The Following signs will help idenTiFy TreaTed Tuna: • Bright red in colour and significant liquid in the pack, which is not the colour of tuna blood. • Vacuum packed tuna. • Softness of flesh with crumbling fibres on the surface, remaining even after cooking. • The label might declare the use of antioxidants such as, E-331(Sodium citrates), E300 (Ascorbic acid), E 301 (Sodium ascorbate) as well as an acidity regulator E500 (Sodium carbonates) and salt. These additives are needed to maintain the correct conditions for the reaction but they are not always declared. • The label might declare the use of vegetable ‘aroma’.

70 November/December 2016 SANDWICH & FOOD TO GO NEWS

Fermented vegetable extract is being injected into low grade tuna in some countries in Europe to restore its red colour and then mis-sold as high-grade tuna at premium prices.

• After exposure to the air the tuna will blacken. This can take several hours as the antioxidants are added to slow this reaction. If you suspect that you are being sold low-grade tuna as high-grade, please alert the FSA ( The European Commission says: “There is currently no EU definition of the term "food fraud", but it is generally accepted that food fraud is an intentional action carried out for financial gain. “The practices described are obviously motivated by the intention to obtain financial or economic gain and the Commission therefore agrees that they are to be considered as food fraud and will take the necessary measures to counter it.”

S&FTG_166_Nov/Dec16_p70-71_Layout 1 18/11/2016 13:34 Page 71

g tin m l i s fo r ny n p a tio m ica co pl ap

Sandwich food to go news

17 20



In association with

The essential reference guide of manufacturers and suppliers to the sandwich industry – get your company listed!

Business details to appear in directory Company Name:.............................................................................................. Address: ........................................................................................................... .....................................................Post Code: ................................................. Sales contact: ................................................................................................. Tel :................................................. Fax:........................................................... email ................................................................................................................. website .............................................................................................................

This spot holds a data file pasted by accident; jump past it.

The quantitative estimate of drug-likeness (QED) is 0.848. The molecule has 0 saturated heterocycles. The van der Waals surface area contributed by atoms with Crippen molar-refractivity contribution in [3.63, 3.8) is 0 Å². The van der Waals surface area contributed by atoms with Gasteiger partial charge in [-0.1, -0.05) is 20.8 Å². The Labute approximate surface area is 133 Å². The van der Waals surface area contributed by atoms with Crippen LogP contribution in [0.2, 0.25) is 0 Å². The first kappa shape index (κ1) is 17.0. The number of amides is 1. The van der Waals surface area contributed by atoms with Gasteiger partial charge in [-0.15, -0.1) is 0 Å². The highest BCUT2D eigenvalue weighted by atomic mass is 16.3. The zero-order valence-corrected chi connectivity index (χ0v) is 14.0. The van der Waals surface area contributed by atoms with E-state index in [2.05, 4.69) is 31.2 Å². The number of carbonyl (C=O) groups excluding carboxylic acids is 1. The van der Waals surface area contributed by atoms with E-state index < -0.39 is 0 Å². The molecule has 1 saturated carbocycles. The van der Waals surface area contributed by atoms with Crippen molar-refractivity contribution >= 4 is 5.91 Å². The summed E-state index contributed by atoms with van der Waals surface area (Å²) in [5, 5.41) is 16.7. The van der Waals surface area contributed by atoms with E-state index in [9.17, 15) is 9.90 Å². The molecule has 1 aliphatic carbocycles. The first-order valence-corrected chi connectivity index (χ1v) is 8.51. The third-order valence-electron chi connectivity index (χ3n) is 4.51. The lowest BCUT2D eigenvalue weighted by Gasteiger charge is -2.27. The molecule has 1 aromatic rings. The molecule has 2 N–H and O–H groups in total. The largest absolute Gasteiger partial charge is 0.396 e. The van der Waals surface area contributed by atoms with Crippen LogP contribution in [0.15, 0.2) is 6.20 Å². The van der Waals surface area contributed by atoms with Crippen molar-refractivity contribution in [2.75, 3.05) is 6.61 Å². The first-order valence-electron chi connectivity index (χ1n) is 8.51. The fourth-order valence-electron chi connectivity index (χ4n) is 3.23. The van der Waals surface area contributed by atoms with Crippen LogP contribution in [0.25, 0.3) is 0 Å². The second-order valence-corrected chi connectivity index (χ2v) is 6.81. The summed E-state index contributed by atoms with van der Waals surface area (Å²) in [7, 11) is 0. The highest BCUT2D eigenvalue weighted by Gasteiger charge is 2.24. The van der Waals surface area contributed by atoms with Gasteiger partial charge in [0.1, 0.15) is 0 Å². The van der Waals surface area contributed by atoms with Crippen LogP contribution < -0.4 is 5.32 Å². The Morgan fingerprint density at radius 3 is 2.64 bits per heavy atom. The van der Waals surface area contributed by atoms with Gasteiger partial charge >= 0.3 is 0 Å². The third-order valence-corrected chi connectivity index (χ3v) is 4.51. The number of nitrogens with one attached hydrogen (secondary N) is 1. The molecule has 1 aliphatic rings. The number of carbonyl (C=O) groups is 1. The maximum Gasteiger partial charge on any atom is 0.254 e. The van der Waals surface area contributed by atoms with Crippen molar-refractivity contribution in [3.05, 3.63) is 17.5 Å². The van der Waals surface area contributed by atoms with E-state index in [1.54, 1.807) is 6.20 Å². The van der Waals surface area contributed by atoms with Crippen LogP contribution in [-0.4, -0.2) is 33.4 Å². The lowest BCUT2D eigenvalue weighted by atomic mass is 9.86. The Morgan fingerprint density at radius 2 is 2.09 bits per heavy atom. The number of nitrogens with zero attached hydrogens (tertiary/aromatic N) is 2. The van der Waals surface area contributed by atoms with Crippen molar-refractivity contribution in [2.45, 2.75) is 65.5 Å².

product listings

Each company can be listed (name, address, telephone number) under one section heading free. Listings under additional section headings cost £5+ VAT each. Please indicate which product/service sections you wish to be included under by ticking the appropriate boxes below: Bread & Bakery products Cabinets, Refrigeration & Coldroom storage Cakes, biscuits and confectionery products Cheese and Dairy products Cleaning/ Hygiene materials,services and equipment Clothing, Safety wear & Uniform Consultancy/insurance/business services Distribution and delivery services Cold Drinks and Drink making equipment (please specify) ................................. EPOS/Point of sale equipment/IT/WIFI (please specify) ...................................... Factory equipment and services (please specify) ................................................ Furniture and design Hot Beverages and Soups Ingredients (Please specify) .................................................................................. Kitchen and catering equipment/accessories/ovens Labelling and label systems Mayonnaise, sauces, pickles & relishes Packaging Refrigeration and transport refrigeration Sandwich manufacturers and distributors Shopfitting/Signage Services Staff and recruitment Vending Snacks Wholesalers